. I'm sad to say I've yet to own a copy any of her books. But I remember reading everything I could in the library. I'd never heard an author be frank about her blackness and the various ways it touched her life. As a more literary person, I could dissect about her poetry. There are many poets I think have a better control of the language. But think of reading this at a young age when the only writers I read in school were white and issues of race were glossed over in the footnotes. I'll always count Nikki Giovanni as one of my favorite writers for what her poetry meant to me during that time of my life. Here was a woman, lighter skinned than me, proudly expressing the parts of herself that I tried desperately to change. And why did I hate those parts of myself? Because they made other people feel guilty or angry? Because people who didn't care about me deemed me unsuitable? That is a ludicrous way to live my life. I resolved to change.
So I grew an afro. It was a humbling experience to say the least. There was a period when my perm was slowly growing out and my hair was a hybrid of curls and damaged ends. One day, when I left the shower, I cut most of my hair off. It was freeing in a way I can't explain. I felt as though I was starting over. I had a bush atop my head and new outlook on life. People constantly had remarks to make about nappy hair. My own mother begged me to "fix my hair" because I looked like an activist. When I came to Washington College she didn't want me to go with an afro because she was afraid of how I'd be judged. And rightly so. I was judged at first. But for once I felt happy with the person I was turning into.
One day, a woman stopped me on the street and told me I was beautiful. Randomly, out of the blue. "I just wanted to tell you that you are beautiful." As a side note, do this at least once. Tell someone you don't know that they are beautiful. I'm living proof it means more than you'll ever know. It was then that it dawned on me. I was beautiful before I felt the need to "fix" myself. Everyone around me could see it except for me. I was so consumed with being one standard of beauty I had completed missed the point. Every person on earth is an individual standard of beauty. You attain beauty when you take care of yourself and love yourself. That became my goal. As soon as I started to live my life with this new outlook, things became clearer. Ideas about the world around me formed in my head. In a way, I locked as an outward manifestation of the principles that were growing inside me. I felt the need to lock my hair. It isn't just "I think I could look good in dreadlocks".
I believe God uses simple things to teach you about yourself as a person. For me it was my hair. Being in dreads has taught me about judging by looks. It taught me about looking myself in whatever physical state I find myself. It's taught me about vanity and the pitfalls. It's taught me about appreciation of nature and even God. I can't correctly explain how. I'm a different person now.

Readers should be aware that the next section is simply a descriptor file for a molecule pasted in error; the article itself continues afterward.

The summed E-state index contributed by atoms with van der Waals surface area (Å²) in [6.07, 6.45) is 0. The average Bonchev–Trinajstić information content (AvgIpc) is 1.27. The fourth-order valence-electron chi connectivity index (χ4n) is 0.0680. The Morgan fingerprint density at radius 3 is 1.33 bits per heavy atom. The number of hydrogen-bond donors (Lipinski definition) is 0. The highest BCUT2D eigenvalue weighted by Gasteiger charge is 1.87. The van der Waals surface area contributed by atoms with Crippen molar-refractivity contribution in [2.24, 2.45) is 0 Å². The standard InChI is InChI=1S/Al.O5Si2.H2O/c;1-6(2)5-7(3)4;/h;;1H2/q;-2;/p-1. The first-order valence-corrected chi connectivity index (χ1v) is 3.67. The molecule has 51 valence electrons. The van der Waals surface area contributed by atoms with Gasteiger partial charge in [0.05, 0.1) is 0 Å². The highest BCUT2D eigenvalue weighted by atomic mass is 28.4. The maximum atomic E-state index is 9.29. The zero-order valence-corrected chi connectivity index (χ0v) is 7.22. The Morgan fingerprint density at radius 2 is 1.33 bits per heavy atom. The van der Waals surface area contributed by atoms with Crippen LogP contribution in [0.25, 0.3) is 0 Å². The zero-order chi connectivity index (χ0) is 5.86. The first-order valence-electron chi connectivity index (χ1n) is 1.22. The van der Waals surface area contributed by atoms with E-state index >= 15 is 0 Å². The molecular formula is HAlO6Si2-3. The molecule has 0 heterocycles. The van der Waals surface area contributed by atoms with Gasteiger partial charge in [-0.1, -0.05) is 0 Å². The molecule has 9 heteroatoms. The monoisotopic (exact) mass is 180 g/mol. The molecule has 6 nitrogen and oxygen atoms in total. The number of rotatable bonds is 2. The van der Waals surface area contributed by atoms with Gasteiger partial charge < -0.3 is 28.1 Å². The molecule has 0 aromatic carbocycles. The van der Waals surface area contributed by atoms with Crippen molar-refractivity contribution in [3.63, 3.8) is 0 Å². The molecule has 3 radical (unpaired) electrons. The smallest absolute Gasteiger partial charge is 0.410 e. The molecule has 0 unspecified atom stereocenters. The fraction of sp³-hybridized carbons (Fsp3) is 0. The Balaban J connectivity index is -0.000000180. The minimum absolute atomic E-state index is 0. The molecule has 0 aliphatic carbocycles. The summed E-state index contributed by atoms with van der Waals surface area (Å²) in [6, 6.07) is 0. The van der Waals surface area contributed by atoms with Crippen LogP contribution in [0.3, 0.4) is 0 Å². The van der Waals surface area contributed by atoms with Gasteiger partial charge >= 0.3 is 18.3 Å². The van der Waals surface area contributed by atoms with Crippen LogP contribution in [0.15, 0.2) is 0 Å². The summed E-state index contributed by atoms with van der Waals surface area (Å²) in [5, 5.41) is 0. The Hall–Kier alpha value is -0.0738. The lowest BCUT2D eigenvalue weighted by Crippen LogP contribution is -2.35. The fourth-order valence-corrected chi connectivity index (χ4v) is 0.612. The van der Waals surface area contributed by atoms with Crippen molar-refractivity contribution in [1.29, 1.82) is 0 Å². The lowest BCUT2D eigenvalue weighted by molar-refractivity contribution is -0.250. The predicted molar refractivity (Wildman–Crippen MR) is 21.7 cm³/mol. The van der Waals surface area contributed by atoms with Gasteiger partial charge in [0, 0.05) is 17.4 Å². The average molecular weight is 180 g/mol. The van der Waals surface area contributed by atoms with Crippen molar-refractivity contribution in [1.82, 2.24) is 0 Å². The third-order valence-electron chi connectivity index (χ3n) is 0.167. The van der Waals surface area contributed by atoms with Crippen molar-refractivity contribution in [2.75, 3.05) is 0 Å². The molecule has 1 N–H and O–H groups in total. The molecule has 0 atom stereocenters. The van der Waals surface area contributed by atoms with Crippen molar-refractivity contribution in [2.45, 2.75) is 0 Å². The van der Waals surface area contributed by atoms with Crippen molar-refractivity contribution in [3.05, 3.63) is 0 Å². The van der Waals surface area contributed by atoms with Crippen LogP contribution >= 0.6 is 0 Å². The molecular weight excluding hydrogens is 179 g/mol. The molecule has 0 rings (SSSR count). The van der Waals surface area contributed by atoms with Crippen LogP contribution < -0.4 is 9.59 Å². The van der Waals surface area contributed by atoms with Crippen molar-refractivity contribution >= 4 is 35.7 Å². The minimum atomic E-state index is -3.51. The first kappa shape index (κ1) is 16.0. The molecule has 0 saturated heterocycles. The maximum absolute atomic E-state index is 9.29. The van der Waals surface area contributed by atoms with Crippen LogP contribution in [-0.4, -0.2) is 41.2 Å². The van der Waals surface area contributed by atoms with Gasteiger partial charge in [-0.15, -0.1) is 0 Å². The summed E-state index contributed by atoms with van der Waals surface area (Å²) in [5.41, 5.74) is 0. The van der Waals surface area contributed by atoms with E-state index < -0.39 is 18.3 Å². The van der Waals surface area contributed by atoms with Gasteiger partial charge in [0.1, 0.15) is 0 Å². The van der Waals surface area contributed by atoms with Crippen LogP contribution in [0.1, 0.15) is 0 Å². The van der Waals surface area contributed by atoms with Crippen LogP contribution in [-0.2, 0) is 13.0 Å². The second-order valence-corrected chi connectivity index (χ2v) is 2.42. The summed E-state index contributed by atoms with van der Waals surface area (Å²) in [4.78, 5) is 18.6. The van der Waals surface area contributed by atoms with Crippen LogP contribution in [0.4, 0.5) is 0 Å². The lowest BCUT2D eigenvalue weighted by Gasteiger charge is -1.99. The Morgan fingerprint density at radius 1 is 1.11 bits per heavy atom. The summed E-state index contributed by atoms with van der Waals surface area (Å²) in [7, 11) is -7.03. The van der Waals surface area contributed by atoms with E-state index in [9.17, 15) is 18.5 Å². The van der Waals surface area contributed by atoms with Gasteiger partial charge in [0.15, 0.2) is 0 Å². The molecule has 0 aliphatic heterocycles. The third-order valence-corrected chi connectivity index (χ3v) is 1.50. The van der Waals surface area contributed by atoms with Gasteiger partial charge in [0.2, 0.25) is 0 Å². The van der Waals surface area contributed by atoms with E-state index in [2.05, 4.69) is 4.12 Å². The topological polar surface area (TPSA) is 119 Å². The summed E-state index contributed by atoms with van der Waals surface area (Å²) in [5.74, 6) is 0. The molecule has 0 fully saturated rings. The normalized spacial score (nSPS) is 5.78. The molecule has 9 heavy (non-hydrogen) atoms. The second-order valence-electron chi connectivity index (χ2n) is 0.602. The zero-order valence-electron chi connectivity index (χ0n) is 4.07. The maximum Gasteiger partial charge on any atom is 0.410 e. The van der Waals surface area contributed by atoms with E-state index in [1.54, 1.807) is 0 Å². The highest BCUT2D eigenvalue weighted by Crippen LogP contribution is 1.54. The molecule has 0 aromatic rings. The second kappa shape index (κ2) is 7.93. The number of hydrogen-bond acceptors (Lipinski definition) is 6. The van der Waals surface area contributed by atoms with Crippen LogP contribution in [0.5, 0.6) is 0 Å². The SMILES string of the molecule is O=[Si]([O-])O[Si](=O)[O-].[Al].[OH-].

With all that said someone might ask "Then why change it? Why change if you've gained so much?" I think the finally step is to let them go. I had my locks for 3 years so I know I will miss them. Each day I loved the reflection in the mirror. But everyday it had less to do with the details of my hair and more with the overall person that stared back at me. Dreads taught me that you can be flawed and still beautiful. It's calming in a sense to realize this. Sometimes people would see my locks as the finished product of an achieved style. They miss the point. There was a point when no one appreciated my hair except me. Every time I held my head high instead of wearing a hat. Every time I turned down an offer to "get that nappy head fixed". But now the lesson has been taught. Holding onto them would have been sheer vanity and counter-productive. Longer they stayed the more I felt a physical and spiritual weight on my body. I had begun to hide behind my hair (literally and figuratively) and I don't want anything on me to detract from my personality. It's time move on from here.
What will I do next? I'm not sure. For once, my hair isn't a concern for me. I don't have a goal for it. If anyone has a suggestion, feel free. I think I'll leave it short. Perhaps forever. I'm reaching a point where I don't need to express myself through my outer shell. That isn't to say that's a bad thing. But it's not who I am. I don't need to defend myself (or my blackness/beauty) any longer. I've even been toying with the idea of a new livejournal name but this one is still funny so I think I'll keep it for a while longer. Would I ever dread my hair again? I might, but if I did it would simply be a style. I can't recreate the way I felt before. It would just be going through the motions. With that in mind, perhaps this isn't as pleasing to the eye. Or perhaps I'll never be a trendsetter. But it took a long road to get me to this point and personally... I think I've never looked more beautiful.( This is me.Collapse )